Effective search (or sweep) width (W).  Distance on either side of road or trail that is searched by humans.

Effort (total length of the searchers’ tracks while searching, L = vt)

v = velocity of vehicle or hiker

t = time

Search Effort (area effectively swept, Z = W x L)

Search Effort Density (Coverage, C = Z/area searched)

 

In the example I will use to explore this model, I will assume there is a 100% certainty that there is a BF in the Olympic Peninsula in an area of 50 x 50 miles (2,500 square miles).

The target area to search for the BF is the full 2,500 square miles.

The BF location is unknown but its daily range will be assumed to be radius of 10 miles.  Thus, every day the BF could be found in an area of about 314 square miles within the 2,500 square miles of the National Forest lands.  This yields an estimate of the Probability of Containment POC) of 314/2,500 or about 0.13. 

 

The search effort will be done in one day via 3 mechanisms:

 

Vehicle Detection Mechanism:

  •            One 40 mile road goes thru the NF and about 2,000 cars travel the full length of this road every day.
  •         Assume average speed is 40 mph, so every one of the 2,000 cars spends one hour on this road.

  •            The drivers of the cars are able to detect any animal moving 25 ft to the left and to the right of the center of the road ahead of them.  This will be the sweep distance assumption (W).

  •            Total area searched in one day per car is about 0.189 square miles.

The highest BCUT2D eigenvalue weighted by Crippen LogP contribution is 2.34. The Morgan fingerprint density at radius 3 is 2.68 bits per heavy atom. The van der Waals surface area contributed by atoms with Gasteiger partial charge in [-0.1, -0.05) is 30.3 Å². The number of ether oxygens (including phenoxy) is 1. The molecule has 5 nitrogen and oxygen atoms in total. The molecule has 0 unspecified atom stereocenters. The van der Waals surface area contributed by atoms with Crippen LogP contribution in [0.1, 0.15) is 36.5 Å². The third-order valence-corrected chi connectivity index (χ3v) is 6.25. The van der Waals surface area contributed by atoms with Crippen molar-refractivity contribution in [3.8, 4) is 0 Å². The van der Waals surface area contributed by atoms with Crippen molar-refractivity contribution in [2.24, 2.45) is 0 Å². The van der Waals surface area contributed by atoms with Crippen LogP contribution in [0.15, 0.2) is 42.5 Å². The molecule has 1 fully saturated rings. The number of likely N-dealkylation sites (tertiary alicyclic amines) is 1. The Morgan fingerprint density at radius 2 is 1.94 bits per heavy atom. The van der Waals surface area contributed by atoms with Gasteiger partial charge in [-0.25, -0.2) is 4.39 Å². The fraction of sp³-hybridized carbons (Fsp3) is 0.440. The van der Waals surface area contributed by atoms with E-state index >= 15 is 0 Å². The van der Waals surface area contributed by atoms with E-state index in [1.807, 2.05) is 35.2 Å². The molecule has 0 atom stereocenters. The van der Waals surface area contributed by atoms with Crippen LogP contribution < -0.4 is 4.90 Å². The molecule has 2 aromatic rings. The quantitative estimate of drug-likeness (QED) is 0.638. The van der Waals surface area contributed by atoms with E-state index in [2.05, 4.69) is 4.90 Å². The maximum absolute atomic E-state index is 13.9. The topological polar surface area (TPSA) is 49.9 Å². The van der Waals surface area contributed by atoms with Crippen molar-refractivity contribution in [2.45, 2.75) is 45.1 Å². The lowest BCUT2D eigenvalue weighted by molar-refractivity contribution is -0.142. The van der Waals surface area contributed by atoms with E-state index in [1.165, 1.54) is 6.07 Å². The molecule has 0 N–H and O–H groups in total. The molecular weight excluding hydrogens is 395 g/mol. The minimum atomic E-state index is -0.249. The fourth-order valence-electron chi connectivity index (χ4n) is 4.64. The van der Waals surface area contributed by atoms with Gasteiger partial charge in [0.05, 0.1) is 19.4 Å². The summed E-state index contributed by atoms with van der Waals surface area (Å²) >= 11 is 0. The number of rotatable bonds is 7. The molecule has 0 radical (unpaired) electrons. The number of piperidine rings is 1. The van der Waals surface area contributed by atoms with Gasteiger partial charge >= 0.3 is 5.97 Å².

•            Total area searched in one day by 2,000 cars is about 379 square miles

  •            Total Coverage = 379/2,500 = 0.15

 

Hiker Detection Mechanism:

  •        There are hundreds of trails into the forest from the road.

  •            Assume that 100 hikers go into the forest every day and hike an average of 10 miles.

  •            The hikers are able to detect any animal moving 25 ft to the left and to the right of the center of the trail ahead of them.  This will be the sweep distance assumption (W).

  •            Total area searched in one day per hiker is about 0.05 square miles.

  •            Total area searched in one day by 100 hikers is about 4.7 square miles

  •            Total Coverage = 4.7/2,500 = 0.0019

 

Fixed Game Camera Detection Mechanism:

  •            There are 20 game cameras placed randomly in the forest.

  •            Each game camera has an effective area of detection of 690 square feet.

  •            Total area searched in one day for the 20 cameras is 0.0005 square miles.

  •            Total Coverage = 0.0005/2,500 = 2 x 10^-7